Aw Vs. Awe

When you want to comment on your friend’s baby or pet pictures on Facebook, what do you write? Misspelling the interjection aw as awe on social media and in text messages is something that both English language learners and native English speakers do. Since this is such a common term nowadays, let’s review the differences in spelling and meaning.


When your friend posts an adorable puppy picture on Instagram and you want to gush over how cute it is, the correct thing to write is aw, not awe.

Merriam-Webster defines aw as “used to express mild disappointment, gentle entreaty, or real or mock sympathy or sentiment.”


  • Aw, your baby is so cute!
  • A: Here’s a picture of my new kitten!
    B: Aw!
  • A: You’re the best!
    B: Aw, thanks!
  • A: I had a terrible day.
    B: Aw, I’m sorry to hear that.

Note that it is possible to use more ws to show more emphasis and emotion (awww), but this is very informal and should be limited to comments among friends in social media/texting situations. How many ws are too many? Generally speaking, the more ws used, the more emotion conveyed. It’s a similar situation to using more exclamation points to express emotion (!!!). Just remind students that more than one w or exclamation point is not “correct” grammar, so they should never use more than one in any type of formal writing.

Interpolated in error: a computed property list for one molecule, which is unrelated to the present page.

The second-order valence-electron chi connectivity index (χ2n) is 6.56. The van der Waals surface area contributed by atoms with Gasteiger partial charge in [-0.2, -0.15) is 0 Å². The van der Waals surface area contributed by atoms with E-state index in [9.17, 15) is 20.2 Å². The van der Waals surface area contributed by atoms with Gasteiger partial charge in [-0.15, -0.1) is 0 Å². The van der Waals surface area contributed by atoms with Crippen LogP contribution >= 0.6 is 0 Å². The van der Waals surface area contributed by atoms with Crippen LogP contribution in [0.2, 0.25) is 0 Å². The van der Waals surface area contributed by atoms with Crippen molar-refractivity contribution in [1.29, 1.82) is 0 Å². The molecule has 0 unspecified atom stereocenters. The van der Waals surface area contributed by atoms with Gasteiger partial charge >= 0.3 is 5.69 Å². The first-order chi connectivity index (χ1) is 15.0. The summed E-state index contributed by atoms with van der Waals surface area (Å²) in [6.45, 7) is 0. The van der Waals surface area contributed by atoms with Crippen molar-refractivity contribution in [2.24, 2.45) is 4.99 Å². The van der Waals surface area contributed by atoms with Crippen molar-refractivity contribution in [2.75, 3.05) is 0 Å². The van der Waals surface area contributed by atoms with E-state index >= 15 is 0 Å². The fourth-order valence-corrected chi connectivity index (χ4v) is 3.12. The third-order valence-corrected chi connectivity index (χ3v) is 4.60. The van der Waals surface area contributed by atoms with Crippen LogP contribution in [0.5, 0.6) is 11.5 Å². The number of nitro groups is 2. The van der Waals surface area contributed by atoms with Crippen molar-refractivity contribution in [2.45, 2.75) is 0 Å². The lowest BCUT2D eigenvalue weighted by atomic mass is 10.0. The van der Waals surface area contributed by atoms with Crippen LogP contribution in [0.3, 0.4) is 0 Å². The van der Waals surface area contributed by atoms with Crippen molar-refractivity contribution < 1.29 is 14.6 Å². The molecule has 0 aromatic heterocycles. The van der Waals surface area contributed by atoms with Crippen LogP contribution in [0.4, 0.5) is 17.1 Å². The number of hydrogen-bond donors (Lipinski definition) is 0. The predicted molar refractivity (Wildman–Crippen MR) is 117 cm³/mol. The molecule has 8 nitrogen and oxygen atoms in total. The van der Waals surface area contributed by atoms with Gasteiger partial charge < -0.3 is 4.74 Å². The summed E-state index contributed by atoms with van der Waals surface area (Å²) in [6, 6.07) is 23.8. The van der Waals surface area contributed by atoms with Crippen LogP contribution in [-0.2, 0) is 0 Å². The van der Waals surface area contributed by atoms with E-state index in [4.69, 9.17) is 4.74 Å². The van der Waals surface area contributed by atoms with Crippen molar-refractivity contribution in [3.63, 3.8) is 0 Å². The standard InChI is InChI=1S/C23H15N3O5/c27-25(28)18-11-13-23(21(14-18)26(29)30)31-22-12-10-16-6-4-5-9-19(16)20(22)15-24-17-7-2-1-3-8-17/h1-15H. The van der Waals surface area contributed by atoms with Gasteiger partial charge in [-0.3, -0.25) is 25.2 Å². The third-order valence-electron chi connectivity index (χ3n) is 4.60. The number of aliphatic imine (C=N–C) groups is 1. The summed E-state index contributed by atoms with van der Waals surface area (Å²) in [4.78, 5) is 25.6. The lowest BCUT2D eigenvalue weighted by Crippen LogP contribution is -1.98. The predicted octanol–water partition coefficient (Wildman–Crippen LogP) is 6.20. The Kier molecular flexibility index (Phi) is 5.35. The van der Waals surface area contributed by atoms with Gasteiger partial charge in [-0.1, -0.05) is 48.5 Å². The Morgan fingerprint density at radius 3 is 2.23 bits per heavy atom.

Awe has a fairly strong meaning and is more on the formal side. It’s not a word that we use too often.

Merriam-Webster defines awe as “a strong feeling of fear or respect and also wonder.”


  • I’m in awe of her generosity.
  • She gazed at the Picasso in awe.
  • The amount of international aid following the terrorist attack filled us with awe.
  • They were awestruck at the size of the new statue.

In short, because aw is very common nowadays, we would do well to teach our students that when in doubt, use aw, not awe.



Leave a Comment ↓

  1. Todd says:

    Dec 19, 2018 at 6:31 pm

    Thank you for helping me with this!

    • Tanya Trusler says:

      Dec 19, 2018 at 6:42 pm

      You’re welcome, Todd!

  2. Marilou says:

    Apr 18, 2016 at 10:33 am

    Great explanation How about when and where to use in and on.

Sorry, comments for this entry are closed.